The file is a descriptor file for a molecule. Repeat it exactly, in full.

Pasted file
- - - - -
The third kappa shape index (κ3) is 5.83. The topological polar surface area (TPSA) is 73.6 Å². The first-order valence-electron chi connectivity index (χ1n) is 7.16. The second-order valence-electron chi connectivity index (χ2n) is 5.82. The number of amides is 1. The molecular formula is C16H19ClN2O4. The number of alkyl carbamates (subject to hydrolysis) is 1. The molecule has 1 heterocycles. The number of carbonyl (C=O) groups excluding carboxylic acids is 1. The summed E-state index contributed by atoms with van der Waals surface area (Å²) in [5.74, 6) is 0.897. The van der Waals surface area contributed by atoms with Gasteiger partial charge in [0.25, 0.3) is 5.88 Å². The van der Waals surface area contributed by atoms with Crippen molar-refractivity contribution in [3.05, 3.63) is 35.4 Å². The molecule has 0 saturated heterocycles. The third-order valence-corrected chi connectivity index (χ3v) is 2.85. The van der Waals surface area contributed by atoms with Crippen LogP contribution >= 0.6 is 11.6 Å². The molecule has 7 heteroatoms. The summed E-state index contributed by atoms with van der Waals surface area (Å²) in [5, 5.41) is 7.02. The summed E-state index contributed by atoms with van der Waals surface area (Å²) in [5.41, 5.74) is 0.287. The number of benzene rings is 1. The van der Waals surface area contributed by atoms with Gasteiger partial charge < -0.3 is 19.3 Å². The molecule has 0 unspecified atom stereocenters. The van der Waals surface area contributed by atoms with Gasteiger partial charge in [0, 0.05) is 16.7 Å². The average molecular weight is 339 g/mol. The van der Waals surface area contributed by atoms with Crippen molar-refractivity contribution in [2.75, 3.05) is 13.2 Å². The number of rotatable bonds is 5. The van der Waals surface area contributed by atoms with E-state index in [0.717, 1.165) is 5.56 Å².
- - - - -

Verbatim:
The third kappa shape index (κ3) is 5.83. The topological polar surface area (TPSA) is 73.6 Å². The first-order valence-electron chi connectivity index (χ1n) is 7.16. The second-order valence-electron chi connectivity index (χ2n) is 5.82. The number of amides is 1. The molecular formula is C16H19ClN2O4. The number of alkyl carbamates (subject to hydrolysis) is 1. The molecule has 1 heterocycles. The number of carbonyl (C=O) groups excluding carboxylic acids is 1. The summed E-state index contributed by atoms with van der Waals surface area (Å²) in [5.74, 6) is 0.897. The van der Waals surface area contributed by atoms with Gasteiger partial charge in [0.25, 0.3) is 5.88 Å². The van der Waals surface area contributed by atoms with Crippen molar-refractivity contribution in [3.05, 3.63) is 35.4 Å². The molecule has 0 saturated heterocycles. The third-order valence-corrected chi connectivity index (χ3v) is 2.85. The van der Waals surface area contributed by atoms with Crippen LogP contribution >= 0.6 is 11.6 Å². The molecule has 7 heteroatoms. The summed E-state index contributed by atoms with van der Waals surface area (Å²) in [5, 5.41) is 7.02. The summed E-state index contributed by atoms with van der Waals surface area (Å²) in [5.41, 5.74) is 0.287. The number of benzene rings is 1. The van der Waals surface area contributed by atoms with Gasteiger partial charge < -0.3 is 19.3 Å². The molecule has 0 unspecified atom stereocenters. The van der Waals surface area contributed by atoms with Gasteiger partial charge in [0, 0.05) is 16.7 Å². The average molecular weight is 339 g/mol. The van der Waals surface area contributed by atoms with Crippen molar-refractivity contribution in [2.75, 3.05) is 13.2 Å². The number of rotatable bonds is 5. The van der Waals surface area contributed by atoms with E-state index in [0.717, 1.165) is 5.56 Å².